Nearly four miles of track at Silverstone Circuit in the UK got a full repave this year for the first time since 1996, after complaints of increased bumpiness. The new stuff was smooth at first, but rapid degradation made for a bumpy Formula One race and a canceled MotoGP event.
MotoGP was supposed to run at Silverstone over the weekend, but heavy rains and standing water on the track led to a full cancelation of the race. Series race director Mike Webb blamed called the cancelation “a direct result of the track surface,” according to Autosport. Racer later reported that the track is looking into an investigation of what made the surface so impossible to work with.
Webb said MotoGP has “a number of years of experience” running in the wet at Silverstone, and could still run in them with the old surface. That wasn’t the case this year, Autosport quoted him as saying:
“This year with the new surface is the first time we’ve encountered quite so much standing water in critical places of the track.
“When we’ve been running here in heavy rain, the circuit in some places is not safe because of the way the water does not drain from the surface.
“We did everything we possibly could to run an event today, obviously the very last thing any of us wants to do is to cancel an event. However, safety remains a priority.”
Webb said even when rain lightened up, the surface wasn’t in a safe condition to run. MotoGP tried moving the start time up on Sunday, missed that goal, then delayed the race until deciding it couldn’t delay anymore. MotoGP discussed racing on Monday, Webb said, but “concluded that that was not a possibility.”
Repaves usually help with weather delays, at a high cost—there don’t seem to be any numbers out for Silverstone, but the recent repave of 1.5-mile NASCAR track Texas Motor Speedway cost $5 million, according to the Dallas Morning News. Silverstone is more than twice that length.
But Reuters reports that a Honda statement talked about “drainage issues” at Silverstone’s MotoGP weekend, and the new track surface wasn’t looking great before then. During F1 in July, some drivers thought the new surface was better and others thought it was worse than the 22-year-old surface was.
Autosport reported that title leader Lewis Hamilton complained, and Sebastian Vettel said there were “very small bumps, but it’s like all the time, chattering around.” Kevin Magnussen said the repave hadn’t “really helped anything,” and Carlos Sainz Jr. said he felt sorry for MotoGP riders who asked for a less bumpy track and were “probably not going to get what they wanted.”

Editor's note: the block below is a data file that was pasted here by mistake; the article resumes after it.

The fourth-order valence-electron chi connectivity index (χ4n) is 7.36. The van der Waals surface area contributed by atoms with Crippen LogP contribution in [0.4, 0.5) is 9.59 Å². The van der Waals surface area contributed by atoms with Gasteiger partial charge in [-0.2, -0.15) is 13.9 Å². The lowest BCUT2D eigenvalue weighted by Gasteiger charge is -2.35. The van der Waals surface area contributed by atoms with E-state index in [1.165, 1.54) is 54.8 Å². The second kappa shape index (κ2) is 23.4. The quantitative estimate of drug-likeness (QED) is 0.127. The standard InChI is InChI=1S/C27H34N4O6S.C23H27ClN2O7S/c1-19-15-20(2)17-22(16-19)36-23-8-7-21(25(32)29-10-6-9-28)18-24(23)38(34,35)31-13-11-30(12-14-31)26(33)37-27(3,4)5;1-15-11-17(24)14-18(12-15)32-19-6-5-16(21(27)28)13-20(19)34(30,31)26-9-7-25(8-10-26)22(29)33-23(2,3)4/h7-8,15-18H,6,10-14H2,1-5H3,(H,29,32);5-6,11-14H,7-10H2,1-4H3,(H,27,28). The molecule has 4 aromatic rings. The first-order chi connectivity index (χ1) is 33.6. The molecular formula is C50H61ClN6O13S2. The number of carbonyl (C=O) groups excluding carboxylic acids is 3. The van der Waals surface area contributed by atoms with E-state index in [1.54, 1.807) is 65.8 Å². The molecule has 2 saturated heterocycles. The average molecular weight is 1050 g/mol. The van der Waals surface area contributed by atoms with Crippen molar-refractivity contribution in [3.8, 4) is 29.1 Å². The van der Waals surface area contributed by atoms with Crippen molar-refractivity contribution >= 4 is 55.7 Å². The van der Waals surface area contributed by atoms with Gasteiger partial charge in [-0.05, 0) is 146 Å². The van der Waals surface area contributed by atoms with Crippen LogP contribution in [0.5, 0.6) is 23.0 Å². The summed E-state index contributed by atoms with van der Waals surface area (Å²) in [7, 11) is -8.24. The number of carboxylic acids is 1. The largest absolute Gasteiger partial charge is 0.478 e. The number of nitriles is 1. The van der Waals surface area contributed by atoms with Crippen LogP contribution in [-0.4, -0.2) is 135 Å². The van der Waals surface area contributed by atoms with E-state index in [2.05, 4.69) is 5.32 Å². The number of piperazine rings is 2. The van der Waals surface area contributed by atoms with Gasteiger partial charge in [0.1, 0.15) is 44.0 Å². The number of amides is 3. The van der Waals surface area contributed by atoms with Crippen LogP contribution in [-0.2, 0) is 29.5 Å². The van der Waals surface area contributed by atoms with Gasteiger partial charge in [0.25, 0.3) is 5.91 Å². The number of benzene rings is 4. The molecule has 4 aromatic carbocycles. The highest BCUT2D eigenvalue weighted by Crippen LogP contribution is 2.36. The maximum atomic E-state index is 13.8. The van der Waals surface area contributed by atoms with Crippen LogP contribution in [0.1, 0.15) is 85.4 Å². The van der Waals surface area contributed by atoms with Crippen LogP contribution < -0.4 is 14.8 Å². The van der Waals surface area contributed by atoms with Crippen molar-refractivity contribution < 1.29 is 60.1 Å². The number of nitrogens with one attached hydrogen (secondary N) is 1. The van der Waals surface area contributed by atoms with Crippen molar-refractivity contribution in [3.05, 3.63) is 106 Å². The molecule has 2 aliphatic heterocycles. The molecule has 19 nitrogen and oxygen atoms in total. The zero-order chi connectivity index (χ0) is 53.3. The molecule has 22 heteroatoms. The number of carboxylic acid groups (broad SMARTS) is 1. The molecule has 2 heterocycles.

The odd thing is, F1 could be partially to blame. Autosport reported in 2017 that rider Cal Crutchlow felt bad for tracks hosting both series, because of the belief that new, higher-downforce F1 cars are shifting track surfaces—making them bumpy enough for MotoGP riders to say something. The belief, Autosport reported, is that cars ripple braking zones and push asphalt across the surface in fast corners with high downforce.
Crutchlow even said F1 cars can mess up new surfaces in the course of a year, citing a couple of incidences. From Autosport:
“They’ve resurfaced a couple of corners here [Silverstone] and they were a lot better, so how about we resurface the whole track? It’d be a lot easier for all of us.
“The problem is that wherever we share a track with F1, the tracks are bumpy within a year [of being resurfaced], so I understand the concerns of the organisers.”
Racer reports that Franco Uncini, the safety officer from MotoGP’s governing body, the FIM, said Silverstone is looking to do an investigation into what went wrong. Uncini said the track was fine during a test at the beginning of the year, meaning “it was a degrade from March to July.”
Here’s what else he said, via Racer:
“We had a discussion yesterday (Saturday) about the improvement of the asphalt. They are looking for an investigation that will take around six weeks, to let us know what really was the problem. We will wait to see the outcome… but for sure they will need a new asphalt.”
Silverstone posted a video on Facebook after the MotoGP cancelation, with the track’s managing director Stuart Pringle saying the long wait just to cancel the race was “absolutely not what [the track] had planned.” He mentioned money spent on tickets, and said the track would contact buyers “to explain what [it’s] going to do.” That’s a cryptic way to allude to a potential refund.
“I wanted to apologize personally to all of our race fans who came to MotoGP to watch the championship ... and were subjected to the most extraordinarily long wait in the foulest of British weather conditions, which ultimately resulted in no race at all,” Pringle said. “I am so sorry.”
Update: Tuesday, Aug. 28 at 2 p.m. ET: Motorsport.com reports that Pringle defended the track resurfacing, saying, via the story:
“I do not accept the criticism of the circuit and resurfacing because none of us have the data to substantiate those claims,” he added.
“It’s conjecture and completely overlooks the significant rainfall that fell on the day and caused many other events across the country to cancel.
“I don’t think the cancellation was a reflection of the track, it was just the sheer volume of water. In wet warm-up the riders were only 8.5 percent slower than dry times and the norm is 10-15 percent so that indicates a very grippy surface. [..]”